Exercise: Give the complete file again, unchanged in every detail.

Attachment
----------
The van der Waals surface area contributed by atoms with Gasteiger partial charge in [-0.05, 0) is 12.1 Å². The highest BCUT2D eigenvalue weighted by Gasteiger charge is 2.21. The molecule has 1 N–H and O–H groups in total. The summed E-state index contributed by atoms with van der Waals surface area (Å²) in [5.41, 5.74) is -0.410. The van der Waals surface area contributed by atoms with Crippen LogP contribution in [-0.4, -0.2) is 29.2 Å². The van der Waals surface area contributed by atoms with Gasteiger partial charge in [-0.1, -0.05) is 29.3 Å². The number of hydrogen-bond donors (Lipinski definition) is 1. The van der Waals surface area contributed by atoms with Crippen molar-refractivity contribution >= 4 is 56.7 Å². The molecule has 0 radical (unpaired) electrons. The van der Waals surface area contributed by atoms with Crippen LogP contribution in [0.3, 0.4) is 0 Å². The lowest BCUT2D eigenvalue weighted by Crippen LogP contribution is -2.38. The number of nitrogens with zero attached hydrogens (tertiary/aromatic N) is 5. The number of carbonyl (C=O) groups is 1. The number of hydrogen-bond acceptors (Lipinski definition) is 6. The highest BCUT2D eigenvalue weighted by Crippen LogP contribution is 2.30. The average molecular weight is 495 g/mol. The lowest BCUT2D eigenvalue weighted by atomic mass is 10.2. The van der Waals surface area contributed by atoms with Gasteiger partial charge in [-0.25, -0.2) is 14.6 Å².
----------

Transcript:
The van der Waals surface area contributed by atoms with Gasteiger partial charge in [-0.05, 0) is 12.1 Å². The highest BCUT2D eigenvalue weighted by Gasteiger charge is 2.21. The molecule has 1 N–H and O–H groups in total. The summed E-state index contributed by atoms with van der Waals surface area (Å²) in [5.41, 5.74) is -0.410. The van der Waals surface area contributed by atoms with Crippen LogP contribution in [-0.4, -0.2) is 29.2 Å². The van der Waals surface area contributed by atoms with Gasteiger partial charge in [-0.1, -0.05) is 29.3 Å². The number of hydrogen-bond donors (Lipinski definition) is 1. The van der Waals surface area contributed by atoms with Crippen molar-refractivity contribution >= 4 is 56.7 Å². The molecule has 0 radical (unpaired) electrons. The van der Waals surface area contributed by atoms with Crippen LogP contribution in [0.3, 0.4) is 0 Å². The lowest BCUT2D eigenvalue weighted by Crippen LogP contribution is -2.38. The number of nitrogens with zero attached hydrogens (tertiary/aromatic N) is 5. The number of carbonyl (C=O) groups is 1. The number of hydrogen-bond acceptors (Lipinski definition) is 6. The highest BCUT2D eigenvalue weighted by Crippen LogP contribution is 2.30. The average molecular weight is 495 g/mol. The lowest BCUT2D eigenvalue weighted by atomic mass is 10.2. The van der Waals surface area contributed by atoms with Gasteiger partial charge in [-0.25, -0.2) is 14.6 Å².